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He was born in 1801, at the height of the industrial revolution, in Bolton-le-Moors, near Manchester in northwestern England. Turner, however, were impressed by the demonic spectacle of forges and factories at work, discovering sublimity in the industrial landscape.Polluted and overcrowded, Bolton was surrounded by wild and beautiful countryside. Works such as theirs provide a glimpse into the landscape of Cole’s childhood.
That same year he confided to a friend The Garden of Eden is the subject—The scene as it exists in my mind's eye is very beautiful.
While Thomas Cole is recognized as one of the greatest American landscape painters, he was born in Britain at the height of the industrial revolution. His engagement with the traditions of European art and thought paradoxically heightened Cole’s abiding passion for the American wilderness.
In this Eden-like, sun-filled vale, a family lives simply and innocently in harmony with nature.
The painting speaks of domestic bliss—a father and son returning home from the hunt to a loving welcome.
Just seven years later his first paintings were purchased by eminent artists of the day, and his reputation soared.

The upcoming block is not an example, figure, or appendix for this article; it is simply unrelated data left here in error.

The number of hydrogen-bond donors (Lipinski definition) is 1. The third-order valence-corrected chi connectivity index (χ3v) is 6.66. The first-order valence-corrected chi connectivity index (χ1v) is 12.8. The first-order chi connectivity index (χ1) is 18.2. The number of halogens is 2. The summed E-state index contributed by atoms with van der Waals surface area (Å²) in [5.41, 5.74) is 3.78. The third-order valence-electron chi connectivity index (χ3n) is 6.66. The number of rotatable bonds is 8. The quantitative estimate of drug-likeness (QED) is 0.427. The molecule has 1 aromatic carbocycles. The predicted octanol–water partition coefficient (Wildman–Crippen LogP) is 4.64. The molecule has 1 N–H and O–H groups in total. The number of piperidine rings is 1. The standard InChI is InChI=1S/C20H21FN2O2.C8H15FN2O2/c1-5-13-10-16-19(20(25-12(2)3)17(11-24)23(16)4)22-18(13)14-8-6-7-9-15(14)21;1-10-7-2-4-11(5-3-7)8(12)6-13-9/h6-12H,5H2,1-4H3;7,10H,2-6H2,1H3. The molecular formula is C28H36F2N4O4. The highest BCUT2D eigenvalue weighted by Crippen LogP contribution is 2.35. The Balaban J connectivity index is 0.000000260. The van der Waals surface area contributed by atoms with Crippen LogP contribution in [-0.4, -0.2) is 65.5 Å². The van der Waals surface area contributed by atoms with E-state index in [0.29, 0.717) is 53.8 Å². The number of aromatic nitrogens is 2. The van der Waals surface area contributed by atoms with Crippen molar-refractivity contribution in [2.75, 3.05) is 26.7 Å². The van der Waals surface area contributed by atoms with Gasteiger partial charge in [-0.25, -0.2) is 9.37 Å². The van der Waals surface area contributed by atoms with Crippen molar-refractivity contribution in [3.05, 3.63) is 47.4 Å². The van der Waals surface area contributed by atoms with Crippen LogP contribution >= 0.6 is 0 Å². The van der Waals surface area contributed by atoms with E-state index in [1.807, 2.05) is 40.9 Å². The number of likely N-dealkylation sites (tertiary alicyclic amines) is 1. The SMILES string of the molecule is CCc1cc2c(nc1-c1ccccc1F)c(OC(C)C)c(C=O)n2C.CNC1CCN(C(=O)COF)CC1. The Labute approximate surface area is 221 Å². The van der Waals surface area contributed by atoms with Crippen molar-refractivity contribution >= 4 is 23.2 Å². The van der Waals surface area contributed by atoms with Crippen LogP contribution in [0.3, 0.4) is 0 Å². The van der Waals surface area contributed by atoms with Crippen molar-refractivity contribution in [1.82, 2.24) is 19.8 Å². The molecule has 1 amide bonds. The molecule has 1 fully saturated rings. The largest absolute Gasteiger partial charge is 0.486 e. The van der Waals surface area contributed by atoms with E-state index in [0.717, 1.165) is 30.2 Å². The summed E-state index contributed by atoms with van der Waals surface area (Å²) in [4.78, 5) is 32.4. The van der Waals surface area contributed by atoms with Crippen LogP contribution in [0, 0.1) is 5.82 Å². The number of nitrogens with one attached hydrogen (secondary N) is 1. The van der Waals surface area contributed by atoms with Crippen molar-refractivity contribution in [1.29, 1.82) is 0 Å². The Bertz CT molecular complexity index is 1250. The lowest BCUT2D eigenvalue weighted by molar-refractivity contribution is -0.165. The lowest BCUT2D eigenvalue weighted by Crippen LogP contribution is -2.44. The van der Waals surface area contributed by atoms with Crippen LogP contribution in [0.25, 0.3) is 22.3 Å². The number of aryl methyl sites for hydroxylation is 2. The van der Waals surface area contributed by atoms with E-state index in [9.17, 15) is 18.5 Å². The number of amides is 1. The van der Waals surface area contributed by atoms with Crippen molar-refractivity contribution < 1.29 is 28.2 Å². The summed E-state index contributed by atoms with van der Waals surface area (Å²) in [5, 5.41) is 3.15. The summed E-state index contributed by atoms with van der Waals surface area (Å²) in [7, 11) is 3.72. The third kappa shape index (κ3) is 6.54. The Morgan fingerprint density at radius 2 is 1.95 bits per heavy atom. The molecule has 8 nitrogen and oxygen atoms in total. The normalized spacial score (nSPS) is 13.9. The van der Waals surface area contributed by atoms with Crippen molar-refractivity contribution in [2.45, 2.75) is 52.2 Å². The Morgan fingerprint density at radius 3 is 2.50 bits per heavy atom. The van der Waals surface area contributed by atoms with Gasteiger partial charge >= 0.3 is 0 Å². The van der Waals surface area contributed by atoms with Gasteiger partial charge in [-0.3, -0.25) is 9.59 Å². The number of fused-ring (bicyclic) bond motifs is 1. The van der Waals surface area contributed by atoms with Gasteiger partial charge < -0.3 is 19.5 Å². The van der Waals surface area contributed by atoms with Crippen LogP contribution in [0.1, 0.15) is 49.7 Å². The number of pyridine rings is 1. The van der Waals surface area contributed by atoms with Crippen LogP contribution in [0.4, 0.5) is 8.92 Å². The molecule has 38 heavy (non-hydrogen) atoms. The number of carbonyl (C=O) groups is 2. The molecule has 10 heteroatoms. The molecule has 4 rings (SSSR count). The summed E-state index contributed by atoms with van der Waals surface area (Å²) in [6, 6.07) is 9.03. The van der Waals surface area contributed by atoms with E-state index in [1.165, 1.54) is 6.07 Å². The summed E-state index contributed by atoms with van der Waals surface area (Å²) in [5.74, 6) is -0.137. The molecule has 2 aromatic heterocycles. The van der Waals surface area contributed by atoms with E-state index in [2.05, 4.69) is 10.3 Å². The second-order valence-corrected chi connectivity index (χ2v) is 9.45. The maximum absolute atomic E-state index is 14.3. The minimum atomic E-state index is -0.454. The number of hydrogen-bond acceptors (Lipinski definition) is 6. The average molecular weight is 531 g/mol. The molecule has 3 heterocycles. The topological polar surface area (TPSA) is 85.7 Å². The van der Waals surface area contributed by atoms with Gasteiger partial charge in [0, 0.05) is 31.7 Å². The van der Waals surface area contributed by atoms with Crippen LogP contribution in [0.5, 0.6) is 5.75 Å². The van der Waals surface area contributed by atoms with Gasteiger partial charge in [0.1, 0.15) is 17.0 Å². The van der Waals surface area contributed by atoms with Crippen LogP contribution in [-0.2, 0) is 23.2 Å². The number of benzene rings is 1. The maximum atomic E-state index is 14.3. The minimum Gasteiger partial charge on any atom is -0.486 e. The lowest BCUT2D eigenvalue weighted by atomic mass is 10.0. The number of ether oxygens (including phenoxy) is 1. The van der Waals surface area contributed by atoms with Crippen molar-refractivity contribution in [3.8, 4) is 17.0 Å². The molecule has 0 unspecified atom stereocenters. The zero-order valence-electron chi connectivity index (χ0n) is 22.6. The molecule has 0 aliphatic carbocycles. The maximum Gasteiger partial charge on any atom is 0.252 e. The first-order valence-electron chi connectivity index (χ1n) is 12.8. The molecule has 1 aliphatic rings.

In 1836 Cole settled in Catskill, New York, on the Hudson River.After he died suddenly in 1848, the revered nature poet William Cullen Bryant (1794–1878) gave the funeral oration for his friend, a painter whose intellect, spirit, and faith were always grounded in his love of nature. These works proved to be a significant achievement, pointing the way to the great epic series that were yet to come in his life's work.Thomas Cole was the artist most responsible for establishing a distinctive American art in the early decades of the nineteenth century. Through his painting and writing, he inspired a fascination with the landscape, elevating it to the honored level of history painting. If I had time I should indulge myself in attempting to describe the scene I have imagined: but can now only say that there are in it lofty distant Mountains, a calm expansive lake, wooded bays, rocky promontories—a solitary island, undulating grounds, a meandering river . By 1827 Cole was formulating an idea that expressed the full extent of his true artistic ambition: to paint landscapes of high and holy meaning. Using the Amon Carter’s collection of American art and the National Endowment for the Humanities’ Picturing America project, explore masterworks of American art and the artists who made them while discussing how these works connect American culture and history.This project is supported by a grant from the National Endowment for the Humanities.He arrived on American soil exactly two hundred years ago, in 1818, as an economic migrant. Inscribed “Drawn from Life by an Officer” at lower left and “Pubd, May 1812 by Me∫ss, Walker and Knight, ‘Sweetings Alley Royal Exchange.” at lower center. This exhibition is the first to present Cole as an international figure, whose repeated voyages across the Atlantic shaped his worldview and artistic practice. As the first proto-environmental artist in America, Cole’s conservative, pastoral vision of the American ideal began to clash with the volatile commercial growth and brash imperial aspirations of the Jacksonian era, as revealed in his mature American works.It marks the first time since 1832 that Cole’s work will be shown alongside those of his British contemporaries, J. The exhibition is designed to take visitors on Cole’s artistic journey through six distinct periods of his life.These artists traveled the Hudson River to sketch the compelling beauty and magnificence of the area and, in the process, created new standards for art that expressed powerful ideas about spirituality, culture, and national identity. banks of beauteous flowers, fruits, harmless and graceful animals &c &c., exh. (Fort Worth: Amon Carter Museum, 1994), 21–22.) This subject so engaged Cole's fertile imagination that his depiction of Eden was brought forth in lavish detail and on a grand scale.Cole's last years in Catskill were marked by increasing introspection and deepening religious faith. It quickly expanded to encompass two canvases, with a companion piece, (1828, Museum of Fine Arts, Boston), providing the dramatic climax to the tale of Adam and Eve in Paradise.